Starting with a Massachusetts State House Visit for a Children’s Vision Advocacy Day and ending with working on statistical analysis for an upcoming ARVO abstract, a week in the life as an OD/MS student at NECO can encompass a wide range of experiences! Although hectic at times, due to extra classes and the time commitment of running subjects, my experience as a dual OD/MS degree seeking student has been worth every bit of the extra work. Even though each lab and individual MS project is different, I think each dual degree student can agree that our experiences have made us better clinicians and better researchers. As another OD/MS student from NECO, Ran He says, “Being a part of the MS program has allowed me to apply my clinical skills to real-life research and further expand my knowledge base in the field of vision. There is always something to be explored or a question to be answered.”
At NECO, students have been granted a wonderful opportunity to pursue their interests in research in conjunction with the regular OD degree through the dual OD/MS program. Students in the MS program still graduate in the standard four years upon completion of extra classes, the research project and the student’s thesis defense. Research related degrees are not only offered at NECO but also at 11 other schools and colleges of optometry. For a full listing of these check out the ASCO’s (Association of Schools and Colleges of Optometry) listing of graduate programs for an overview and listing of contacts.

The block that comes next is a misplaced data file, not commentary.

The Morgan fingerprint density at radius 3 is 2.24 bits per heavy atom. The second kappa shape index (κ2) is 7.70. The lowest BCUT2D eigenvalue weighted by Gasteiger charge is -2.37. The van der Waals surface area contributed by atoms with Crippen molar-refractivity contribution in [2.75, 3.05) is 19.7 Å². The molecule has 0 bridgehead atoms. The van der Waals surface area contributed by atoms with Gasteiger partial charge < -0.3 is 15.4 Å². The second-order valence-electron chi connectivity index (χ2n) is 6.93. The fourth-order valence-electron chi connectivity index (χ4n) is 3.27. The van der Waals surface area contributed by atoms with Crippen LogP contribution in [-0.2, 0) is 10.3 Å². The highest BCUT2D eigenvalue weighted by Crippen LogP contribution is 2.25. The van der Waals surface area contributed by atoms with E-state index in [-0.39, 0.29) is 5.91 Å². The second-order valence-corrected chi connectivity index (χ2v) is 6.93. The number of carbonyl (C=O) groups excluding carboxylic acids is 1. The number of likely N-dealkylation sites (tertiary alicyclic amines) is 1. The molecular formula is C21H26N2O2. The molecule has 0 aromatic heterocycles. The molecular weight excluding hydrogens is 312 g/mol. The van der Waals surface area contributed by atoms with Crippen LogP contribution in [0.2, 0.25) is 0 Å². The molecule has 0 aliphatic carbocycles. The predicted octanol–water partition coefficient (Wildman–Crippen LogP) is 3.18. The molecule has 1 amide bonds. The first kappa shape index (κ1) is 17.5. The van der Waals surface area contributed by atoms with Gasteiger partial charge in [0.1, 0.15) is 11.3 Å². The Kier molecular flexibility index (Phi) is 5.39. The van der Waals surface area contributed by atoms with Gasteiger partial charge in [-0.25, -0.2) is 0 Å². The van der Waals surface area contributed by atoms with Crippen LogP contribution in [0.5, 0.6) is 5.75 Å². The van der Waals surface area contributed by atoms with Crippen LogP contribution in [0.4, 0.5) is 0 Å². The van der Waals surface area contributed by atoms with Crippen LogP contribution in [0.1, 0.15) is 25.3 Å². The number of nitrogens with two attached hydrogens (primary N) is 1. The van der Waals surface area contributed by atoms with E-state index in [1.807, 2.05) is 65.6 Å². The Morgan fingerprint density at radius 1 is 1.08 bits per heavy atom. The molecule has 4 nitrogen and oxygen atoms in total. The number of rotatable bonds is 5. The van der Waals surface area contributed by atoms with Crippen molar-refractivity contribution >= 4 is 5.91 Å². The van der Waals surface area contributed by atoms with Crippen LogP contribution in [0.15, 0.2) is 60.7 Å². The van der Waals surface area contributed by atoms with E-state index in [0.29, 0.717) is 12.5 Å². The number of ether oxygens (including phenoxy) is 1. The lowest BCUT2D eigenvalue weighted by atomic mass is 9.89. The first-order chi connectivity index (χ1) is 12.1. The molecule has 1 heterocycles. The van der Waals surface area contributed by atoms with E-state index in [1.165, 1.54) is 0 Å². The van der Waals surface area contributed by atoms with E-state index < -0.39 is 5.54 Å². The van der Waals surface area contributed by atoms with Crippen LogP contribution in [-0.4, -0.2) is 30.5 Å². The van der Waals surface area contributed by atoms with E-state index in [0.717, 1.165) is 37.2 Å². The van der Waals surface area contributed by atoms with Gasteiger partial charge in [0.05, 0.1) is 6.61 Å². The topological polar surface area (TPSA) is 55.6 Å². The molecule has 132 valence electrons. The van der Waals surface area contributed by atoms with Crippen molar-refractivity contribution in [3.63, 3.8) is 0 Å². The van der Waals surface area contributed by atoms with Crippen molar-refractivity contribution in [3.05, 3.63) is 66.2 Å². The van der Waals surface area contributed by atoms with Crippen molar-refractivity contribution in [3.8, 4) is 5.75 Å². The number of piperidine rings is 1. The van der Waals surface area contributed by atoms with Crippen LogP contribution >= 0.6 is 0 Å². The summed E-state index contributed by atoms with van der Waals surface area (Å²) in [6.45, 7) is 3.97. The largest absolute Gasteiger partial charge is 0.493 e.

As a dual degree student, I have been fortunate to have been paired with an amazing mentor and clinician, Dr. Bruce Moore, O.D. With his help, I’ve been able to work on a variety of projects related to pediatric vision, vision screening and vision in the developing world. Additionally, I’ve had the privilege to collaborate with other leading institutions and people outside the small optometric community such as MIT, Harvard Ophthalmology, Oxford University UK and Hadassah Academic College, Israel. I’m grateful for all these opportunities that may not have been possible without the benefits afforded me by the dual degree program.
Dual degree programs and graduate degrees earned in addition to the OD degree help bridge the gap between the scientific and the clinical aspects of optometry. Targeting this gap is crucial to producing answers and solutions to questions and problems that many clinicians and patients have. Participating in research has made me a better and more questioning clinician and has enabled me to collaborate outside the sometimes small world of optometry. In turn, I’ve built contacts and exchanged ideas among leaders in the field of vision research. Even though the dual degree program at NECO is the way I personally pursued research, it isn’t the only way to get involved. Other opportunities exist and I challenge all those pre-optometry and optometry students out there to get involved and try some research for yourself! All it takes are great ideas, questions, a drive to learn more about vision and a desire to ultimately improve the lives of our patients.